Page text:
This past weekend WattsUp Cycling held a training camp for athletes in Huntsville. Adam, Kevin and I were the coaches that helped the athletes navigate one of the most difficult courses on the Ironman circuit. These athletes may not realize it yet, but they are significantly more prepared for this race (and any race) then they were before. Even if they might be a bit more scared then they were before!
The training camp was Friday to Sunday. We planned to swim the race course on Friday and Sunday, but water temps of 11C prevented that! 10 brave people still got in the water though (not me!). On Saturday, we got to ride part of the bike course by taking part in the Spin the Lakes, a fundraiser for the Canadian Mental Health Association, followed by a run off the bike. We practiced some open water swim skills in a warm pool later on Saturday afternoon. Sunday, some of us swam (not me!) then we rode the first 15km of the Muskoka bike course and back, then ran the run course. It was a full on weekend that is likely harder than the actual event itself!
The new Muskoka 70.3 course is very similar to the old Muskoka chase course. The swim course is identical. It is in a river which bends and twists. But having a good swim at Muskoka is not impossible. Taking steps that are within your control to prepare you will ensure that you do have a good swim. This includes familiarizing yourself with the course (swim the river the day before the race), sight often - don't keep you head down and swim blindly, defog your goggles prior to the race (use Aquasphere anti-fog or baby shampoo) and just follow the shoreline on your left. If you follow all these steps, the course is as easy as any other swim.
The bike course combines some of the old Muskoka Chase bike course with the old Ironman 70.3 route. It starts out along a relatively flat/rolling Brunel Rd, then you make a quick left turn onto Britannia - watch out for this turn as it comes up quick. Then you will face the hardest part of the course on Britannia - it's VERY important not to surge too much on these hills as those short and hard efforts will really tax your legs towards the end of the ride. Accelerate into the hills and keep a high cadence throughout the climb. You should be in your easiest gear at the steepest part of the climbs. Don't try to grind up in a hard gear or your heart rate and power will soar way too high. Try to keep the heart rate and power steady. If you know what your threshold heart rate/power is, then try to limit the time you spend above that number. As you near the end of Brittania you will descend a hill and then you make a very sharp left turn onto South Portage Road, which you will take north for awhile. There are quite a few climbs on this stretch, though there are some flat sections too. There is a steady climb before you turn right onto Dwight Beach Road. Dwight Beach Road is mostly downhill - yay!. Then you are out on the highways. If it's windy you will feel it here, but the climbs are far less steep. Try to ride this in aero position as much as possible. If you are on a grade, but can still feel the wind against your face and your cadence is above 70 then stay low in the aero position. Only get up out of aero if the cadence drops too low. The final stretch of the ride is along Brunel and this is not nearly as difficult as the beginning of the ride. Keep the cadence high and select an easier gear as you approach the finish of the course so as to not leave your legs feeling heavy for the run. If you paced the swim and bike properly and had patience early on in the ride then you will be just fine. Another note for the bike course is, if you can, use a compact crankset (I have a semi-compact and that seemed fine) with an 11/28 or bigger cassette - talk you your bike mechanic if you have questions about gearing. You want to have access to some easy gears on this course.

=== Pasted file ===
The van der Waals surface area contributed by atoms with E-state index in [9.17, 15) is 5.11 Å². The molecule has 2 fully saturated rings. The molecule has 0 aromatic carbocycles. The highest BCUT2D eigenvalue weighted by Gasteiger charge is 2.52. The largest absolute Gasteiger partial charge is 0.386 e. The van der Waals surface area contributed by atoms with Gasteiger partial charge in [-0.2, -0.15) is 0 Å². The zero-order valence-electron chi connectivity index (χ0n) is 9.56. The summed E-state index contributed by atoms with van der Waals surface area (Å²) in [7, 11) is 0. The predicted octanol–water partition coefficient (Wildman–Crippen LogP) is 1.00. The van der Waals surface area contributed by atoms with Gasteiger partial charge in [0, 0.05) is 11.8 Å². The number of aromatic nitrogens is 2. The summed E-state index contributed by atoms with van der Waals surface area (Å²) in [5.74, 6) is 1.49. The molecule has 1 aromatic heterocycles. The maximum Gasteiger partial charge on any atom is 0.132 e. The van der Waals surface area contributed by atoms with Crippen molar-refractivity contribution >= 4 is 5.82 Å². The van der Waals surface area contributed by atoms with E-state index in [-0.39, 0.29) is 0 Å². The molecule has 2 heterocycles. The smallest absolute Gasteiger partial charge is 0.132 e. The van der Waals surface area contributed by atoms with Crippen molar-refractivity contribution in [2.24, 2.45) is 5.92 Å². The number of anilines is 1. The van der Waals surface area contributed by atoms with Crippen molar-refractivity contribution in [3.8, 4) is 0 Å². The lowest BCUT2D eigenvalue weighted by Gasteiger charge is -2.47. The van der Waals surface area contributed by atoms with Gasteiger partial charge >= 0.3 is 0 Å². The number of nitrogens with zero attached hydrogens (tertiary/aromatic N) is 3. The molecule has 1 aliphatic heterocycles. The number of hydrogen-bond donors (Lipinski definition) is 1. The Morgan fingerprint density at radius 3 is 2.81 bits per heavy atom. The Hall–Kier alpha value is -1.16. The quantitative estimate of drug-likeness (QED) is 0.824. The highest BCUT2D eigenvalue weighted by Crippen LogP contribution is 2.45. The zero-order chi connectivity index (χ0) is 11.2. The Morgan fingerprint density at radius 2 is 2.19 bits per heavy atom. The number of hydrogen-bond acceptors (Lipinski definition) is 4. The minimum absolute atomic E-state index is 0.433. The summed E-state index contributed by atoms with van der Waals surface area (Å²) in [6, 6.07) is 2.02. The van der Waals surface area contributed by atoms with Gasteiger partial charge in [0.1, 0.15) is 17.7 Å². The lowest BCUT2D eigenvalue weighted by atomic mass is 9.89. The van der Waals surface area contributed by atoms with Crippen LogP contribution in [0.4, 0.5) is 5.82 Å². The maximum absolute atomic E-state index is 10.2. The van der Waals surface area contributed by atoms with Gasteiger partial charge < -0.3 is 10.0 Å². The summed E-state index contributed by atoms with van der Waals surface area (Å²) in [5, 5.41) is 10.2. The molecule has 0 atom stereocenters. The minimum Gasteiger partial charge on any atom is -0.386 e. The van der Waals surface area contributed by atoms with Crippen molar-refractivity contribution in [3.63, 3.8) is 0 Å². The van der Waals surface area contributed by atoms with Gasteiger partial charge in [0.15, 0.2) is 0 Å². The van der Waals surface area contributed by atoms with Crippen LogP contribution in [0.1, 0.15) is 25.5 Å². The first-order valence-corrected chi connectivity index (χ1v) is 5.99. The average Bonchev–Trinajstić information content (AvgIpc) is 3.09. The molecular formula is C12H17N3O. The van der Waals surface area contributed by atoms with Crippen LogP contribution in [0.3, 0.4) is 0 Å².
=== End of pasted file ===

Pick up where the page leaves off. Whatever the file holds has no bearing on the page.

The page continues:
The good news is that the new run course is much flatter than the old run course. The best part - it's two loops! A lot better for spectators to cheer you on. There are still a few hills (one coming right out of transition), but otherwise the course is more rolling ups and downs than anything steep. If you pace the bike properly (if you think you rode slightly too easy that's a good sign!) and stayed on top of your nutrition, the run will not be overly difficult. However, there isn't too much tree cover on the course. If it's hot then keep your core temperature down by splashing water on your head, face, body and legs. Take in fluid at every aid station. Watch your heart rate, if it's slowly drifting up then you may be dehydrated so take in some extra fluid.
The Muskoka Chase (in 2004) was the second triathlon I ever did. I had no idea what I was getting myself into! I had no one to give me advice or tell me what to expect. So, this training camp (and hopefully this blog) will give anyone who hasn't experienced the course a good idea of how to handle the event. Good luck and feel free to contact me with any questions you may have about the course.